Albany Times Union, December 12, 2002
The state commission that disciplines judges gets by fairly well, considering a lack of money and resources to process more than 1,300 complaints each year, several attorneys said Wednesday. Limited funds and resources were recurring themes at the State Bar Association’s panel discussion on the state Commission on Judicial Conduct.
“One of the problems is there is not enough staff and not enough money,” said Stephen Coffey, an Albany attorney who sits on the 11-member commission.
Former member Juanita Bing Newton said the commission examines all complaints filed, but a lack of money means the backlog keeps investigations open for as long as three years.
“We don’t want to have judges unnecessarily hanging out in a posture of being under investigation,” Newton said.
Last year, the commission commenced 208 new investigations and publicly disciplined 26 judges, according to its annual report. Funding for the commission is hammered out yearly during state budget negotiations.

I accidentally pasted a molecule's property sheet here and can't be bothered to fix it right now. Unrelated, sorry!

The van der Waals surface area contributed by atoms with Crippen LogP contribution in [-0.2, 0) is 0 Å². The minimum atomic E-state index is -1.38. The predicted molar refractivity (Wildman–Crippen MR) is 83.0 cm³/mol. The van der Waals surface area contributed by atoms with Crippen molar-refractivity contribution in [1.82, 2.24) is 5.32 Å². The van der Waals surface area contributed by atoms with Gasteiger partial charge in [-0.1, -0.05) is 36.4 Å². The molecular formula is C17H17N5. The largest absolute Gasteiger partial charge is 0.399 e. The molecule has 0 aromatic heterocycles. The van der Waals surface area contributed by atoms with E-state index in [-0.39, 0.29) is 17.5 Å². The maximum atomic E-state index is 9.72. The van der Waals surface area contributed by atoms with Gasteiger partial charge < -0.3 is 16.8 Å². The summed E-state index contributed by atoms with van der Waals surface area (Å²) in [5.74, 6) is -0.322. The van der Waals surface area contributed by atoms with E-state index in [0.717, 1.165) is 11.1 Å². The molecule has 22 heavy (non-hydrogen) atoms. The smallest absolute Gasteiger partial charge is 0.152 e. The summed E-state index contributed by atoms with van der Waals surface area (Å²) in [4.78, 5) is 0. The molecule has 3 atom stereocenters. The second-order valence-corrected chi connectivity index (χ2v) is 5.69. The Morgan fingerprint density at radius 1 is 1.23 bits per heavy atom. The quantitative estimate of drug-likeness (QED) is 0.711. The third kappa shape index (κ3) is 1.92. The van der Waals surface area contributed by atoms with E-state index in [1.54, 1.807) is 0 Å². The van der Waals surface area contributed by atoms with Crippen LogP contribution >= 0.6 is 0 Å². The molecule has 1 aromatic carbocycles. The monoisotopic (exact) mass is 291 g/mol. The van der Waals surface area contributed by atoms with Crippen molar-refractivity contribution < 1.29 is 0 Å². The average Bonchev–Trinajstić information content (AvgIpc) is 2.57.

Retired California Judge John Racanelli, who sat on the panel as an out-of state observer, compared New York’s commission to its counterpart in California, the first state in the country to set up a judicial oversight board.
California has 16 attorneys and $3.7 million to examine about 1,000 complaints a year. New York, however, has just nine attorneys and $2.23 million, handling about 1,300 complaints annually.
“One thing I find impressive is how the New York state commission can function as well as it does, dealing with the tremendous volume of complaints within the budgetary constraints…”
LawBeat is compiled by staff writer Carol DeMare. Contributing were Andrew Tilghman and Brendan Lyons.